Broadband-processed data has marked benefits for imaging and seismic inversion as it outlines detailed high-resolution features of shallower traps as well as providing deeper penetration and significant improvement for imaging deeper targets.


The ghost removal process used in Spectrum Geo’s broadband processing is a non-linear inversion process that adapts the least-squares minimization method, which is based on either minimum energy or minimum absolute amplitude. This method estimates both source and receiver ghost times, as well as the reflection coefficients at the air/water interface for both the source and receiver ghosts. The process derives a recursive filter which is then applied to the pre-processed seismic data to create a ghost-free data.

After proper de-ghosting, the amplitude spectrum of the resulting full-stack section should show improvement in recovering both the low frequencies and the notches that were weakened by the ghosts. However, the seismic spectrum may often have a linear decay or roll-off of amplitude in the high-frequency content, especially in the deep part of the section. The loss of higher frequencies is due to the earth’s absorption effect (known as “Q”) and can easily be recovered with the application of pre-stack amplitude-only Q-compensation.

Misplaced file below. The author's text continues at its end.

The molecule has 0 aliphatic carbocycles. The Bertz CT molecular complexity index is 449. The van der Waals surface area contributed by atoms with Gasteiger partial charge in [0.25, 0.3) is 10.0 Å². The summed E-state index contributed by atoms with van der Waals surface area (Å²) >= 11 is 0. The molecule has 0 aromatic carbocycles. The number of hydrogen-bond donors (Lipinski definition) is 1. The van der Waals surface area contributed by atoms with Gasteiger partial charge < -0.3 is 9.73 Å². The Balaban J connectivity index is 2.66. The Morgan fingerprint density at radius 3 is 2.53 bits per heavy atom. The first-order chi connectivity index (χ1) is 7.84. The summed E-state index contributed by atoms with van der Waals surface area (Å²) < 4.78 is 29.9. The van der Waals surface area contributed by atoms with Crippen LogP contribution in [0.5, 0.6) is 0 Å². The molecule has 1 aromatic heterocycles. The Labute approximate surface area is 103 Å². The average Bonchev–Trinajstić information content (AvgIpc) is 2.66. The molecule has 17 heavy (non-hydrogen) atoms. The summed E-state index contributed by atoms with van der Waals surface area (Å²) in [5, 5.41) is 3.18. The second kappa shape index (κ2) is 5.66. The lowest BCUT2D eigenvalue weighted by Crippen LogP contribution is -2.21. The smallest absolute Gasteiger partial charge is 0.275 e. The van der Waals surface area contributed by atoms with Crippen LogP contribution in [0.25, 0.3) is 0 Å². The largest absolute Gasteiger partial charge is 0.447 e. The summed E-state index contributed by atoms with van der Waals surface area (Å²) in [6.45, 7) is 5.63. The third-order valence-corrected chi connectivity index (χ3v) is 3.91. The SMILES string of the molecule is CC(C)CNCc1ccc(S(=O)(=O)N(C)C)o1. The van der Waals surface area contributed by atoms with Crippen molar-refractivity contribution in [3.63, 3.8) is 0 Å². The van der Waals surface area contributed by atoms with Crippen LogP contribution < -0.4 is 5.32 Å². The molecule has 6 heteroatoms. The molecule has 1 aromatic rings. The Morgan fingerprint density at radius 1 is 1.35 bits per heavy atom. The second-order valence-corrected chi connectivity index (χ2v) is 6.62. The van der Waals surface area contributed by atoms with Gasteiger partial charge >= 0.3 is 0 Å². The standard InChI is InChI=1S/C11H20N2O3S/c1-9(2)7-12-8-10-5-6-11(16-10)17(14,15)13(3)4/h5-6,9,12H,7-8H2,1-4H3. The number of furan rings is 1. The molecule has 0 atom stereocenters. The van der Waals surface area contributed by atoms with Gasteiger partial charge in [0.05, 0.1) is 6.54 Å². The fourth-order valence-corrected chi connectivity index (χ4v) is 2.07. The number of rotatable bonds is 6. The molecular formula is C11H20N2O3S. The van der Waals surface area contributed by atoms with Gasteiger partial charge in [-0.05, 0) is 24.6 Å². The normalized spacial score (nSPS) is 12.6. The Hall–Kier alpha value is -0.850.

Offshore Brazil

The first data example discussed here is located in the deep waters of the Sergipe basin on the northeast coast of Brazil. This area has been attracting much attention since Petrobras drilled the successful Barra well in 2010, and the subsequent Barra-1 appraisal well. Other discoveries in the deepwater area of the basin include the Muriu and Farfan finds, which are in the turbidite channel systems of Mid- to Late- Cretaceous and Early Tertiary age. Stratigraphic hydrocarbon plays such as channel-fill sediment, rifted basin fill, and faulted Paleozoic sediment are key to exploration opportunities in this area. Therefore, improved identification and mapping of these potential reservoirs is essential.

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A seismic line from offshore deepwater Brazil. The expanded bandwidth, in particular at the lower frequency end, of the broadband-processed seismic section shows greater resolution of seismic events, as well as better penetration of signal in the deep section.

In 2014, a deep-towed 2D dataset was acquired with a flat streamer and a single air-gun source at depths of 15 m (49 ft) and 10 m (32 ft), respectively. The result from the final pre-stack time migrated stack with broadband processing showed a significant uplift in the low frequency content and temporal resolution.